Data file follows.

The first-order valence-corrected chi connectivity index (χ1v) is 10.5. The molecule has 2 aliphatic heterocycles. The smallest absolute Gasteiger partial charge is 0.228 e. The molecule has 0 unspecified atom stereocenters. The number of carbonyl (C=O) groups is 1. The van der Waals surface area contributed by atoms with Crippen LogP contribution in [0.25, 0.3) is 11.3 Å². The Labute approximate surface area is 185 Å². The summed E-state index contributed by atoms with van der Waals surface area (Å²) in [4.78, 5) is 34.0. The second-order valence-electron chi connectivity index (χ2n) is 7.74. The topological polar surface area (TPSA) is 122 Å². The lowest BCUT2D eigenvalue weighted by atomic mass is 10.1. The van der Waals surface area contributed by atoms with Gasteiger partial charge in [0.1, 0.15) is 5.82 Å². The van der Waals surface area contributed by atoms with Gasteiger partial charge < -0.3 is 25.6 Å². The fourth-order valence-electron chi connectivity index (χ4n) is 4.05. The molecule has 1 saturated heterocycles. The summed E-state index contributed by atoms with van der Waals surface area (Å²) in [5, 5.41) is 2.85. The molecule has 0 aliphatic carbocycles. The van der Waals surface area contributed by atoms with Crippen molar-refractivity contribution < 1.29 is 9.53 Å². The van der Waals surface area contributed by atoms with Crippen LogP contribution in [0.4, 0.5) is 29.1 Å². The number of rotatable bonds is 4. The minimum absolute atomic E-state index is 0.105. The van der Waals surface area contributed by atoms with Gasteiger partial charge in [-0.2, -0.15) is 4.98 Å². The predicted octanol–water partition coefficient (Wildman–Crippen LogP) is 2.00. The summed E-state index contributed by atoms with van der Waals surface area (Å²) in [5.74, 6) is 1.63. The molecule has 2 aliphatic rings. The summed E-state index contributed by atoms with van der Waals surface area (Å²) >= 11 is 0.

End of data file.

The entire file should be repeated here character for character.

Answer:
The first-order valence-corrected chi connectivity index (χ1v) is 10.5. The molecule has 2 aliphatic heterocycles. The smallest absolute Gasteiger partial charge is 0.228 e. The molecule has 0 unspecified atom stereocenters. The number of carbonyl (C=O) groups is 1. The van der Waals surface area contributed by atoms with Crippen LogP contribution in [0.25, 0.3) is 11.3 Å². The Labute approximate surface area is 185 Å². The summed E-state index contributed by atoms with van der Waals surface area (Å²) in [4.78, 5) is 34.0. The second-order valence-electron chi connectivity index (χ2n) is 7.74. The topological polar surface area (TPSA) is 122 Å². The lowest BCUT2D eigenvalue weighted by atomic mass is 10.1. The van der Waals surface area contributed by atoms with Gasteiger partial charge in [0.1, 0.15) is 5.82 Å². The van der Waals surface area contributed by atoms with Gasteiger partial charge < -0.3 is 25.6 Å². The fourth-order valence-electron chi connectivity index (χ4n) is 4.05. The molecule has 1 saturated heterocycles. The summed E-state index contributed by atoms with van der Waals surface area (Å²) in [5, 5.41) is 2.85. The molecule has 0 aliphatic carbocycles. The van der Waals surface area contributed by atoms with Crippen molar-refractivity contribution < 1.29 is 9.53 Å². The van der Waals surface area contributed by atoms with Crippen LogP contribution in [0.4, 0.5) is 29.1 Å². The number of rotatable bonds is 4. The minimum absolute atomic E-state index is 0.105. The van der Waals surface area contributed by atoms with Gasteiger partial charge in [-0.2, -0.15) is 4.98 Å². The predicted octanol–water partition coefficient (Wildman–Crippen LogP) is 2.00. The summed E-state index contributed by atoms with van der Waals surface area (Å²) in [5.74, 6) is 1.63. The molecule has 2 aliphatic rings. The summed E-state index contributed by atoms with van der Waals surface area (Å²) >= 11 is 0.